As we seek to better understand what circumstances local alternatives for democratic, equitable and sustainable control of water Commons are working best, water justice activists in the North and South continue to rediscover the wealth of alternatives in the indigenous societies that so-called “modernization” has effectively neglected, excluded and degraded. We find ourselves marveling at the amazing diversity of culturally-specific economic and political traditions around water that both exist and are being created.
These living experiments, present in both indigenous and non indigenous societies, help us redefine the meaning and practice of the water Commons and of water justice.
Toward exploring such positive solutions, this report draws together 22 “tools” or cases of local action that emphasize local control of the water Commons for equitable access and sustainability. This collection is by no means complete. In fact, this is the strength of the alternatives out there: there is a true wealth of them. These tools are meant to provoke discussion and dialogue, and to raise further questions and answers.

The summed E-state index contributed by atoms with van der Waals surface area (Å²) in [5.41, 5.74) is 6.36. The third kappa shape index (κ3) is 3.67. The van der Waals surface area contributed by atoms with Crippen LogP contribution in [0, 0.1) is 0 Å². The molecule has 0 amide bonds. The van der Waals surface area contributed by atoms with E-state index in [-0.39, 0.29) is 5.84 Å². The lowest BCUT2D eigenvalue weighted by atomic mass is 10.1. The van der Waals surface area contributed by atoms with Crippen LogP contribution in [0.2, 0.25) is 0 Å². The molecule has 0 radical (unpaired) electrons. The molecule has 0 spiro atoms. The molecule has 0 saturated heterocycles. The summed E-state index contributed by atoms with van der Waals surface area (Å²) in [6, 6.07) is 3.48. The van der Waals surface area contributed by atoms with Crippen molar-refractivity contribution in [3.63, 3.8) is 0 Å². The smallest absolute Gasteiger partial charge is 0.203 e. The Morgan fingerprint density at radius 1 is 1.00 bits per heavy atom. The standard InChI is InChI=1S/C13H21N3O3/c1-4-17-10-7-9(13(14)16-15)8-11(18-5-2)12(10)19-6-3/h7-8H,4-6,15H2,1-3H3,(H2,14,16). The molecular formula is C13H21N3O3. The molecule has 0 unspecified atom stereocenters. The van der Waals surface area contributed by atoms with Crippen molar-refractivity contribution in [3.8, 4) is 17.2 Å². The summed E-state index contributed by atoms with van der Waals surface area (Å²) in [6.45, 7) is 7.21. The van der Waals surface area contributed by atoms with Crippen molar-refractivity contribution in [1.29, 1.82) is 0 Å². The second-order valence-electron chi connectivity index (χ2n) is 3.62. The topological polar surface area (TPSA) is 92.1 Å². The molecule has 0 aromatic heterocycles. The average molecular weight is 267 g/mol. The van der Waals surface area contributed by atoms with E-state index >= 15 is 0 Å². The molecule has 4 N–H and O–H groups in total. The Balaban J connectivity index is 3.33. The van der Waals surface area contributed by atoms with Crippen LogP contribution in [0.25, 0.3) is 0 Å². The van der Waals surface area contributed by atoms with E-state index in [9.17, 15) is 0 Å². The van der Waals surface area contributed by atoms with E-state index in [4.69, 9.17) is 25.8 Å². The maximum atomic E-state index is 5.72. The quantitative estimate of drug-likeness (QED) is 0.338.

View each case study by clicking the links on the left column of this page, or download a PDF of the full report.
Urban Water Utilities and Upstream Communities Working Together
While there are plenty of reasons to be discouraged by the state of the world’s water, this study offers good news for innovative watershed stewardship. The report explores cooperative arrangements among urban public water operators, municipalities, civil society organizations and the rural communities from where cities often draw their water. This paper — and the global conference on which it was based — investigates the common interest and practical collaboration for source water protection that exists between urban and rural communities in Latin America. Because of its instructive track record in working with upstream communities, the NYC-Catskills/Delaware Program was chosen as a departure point for discussion.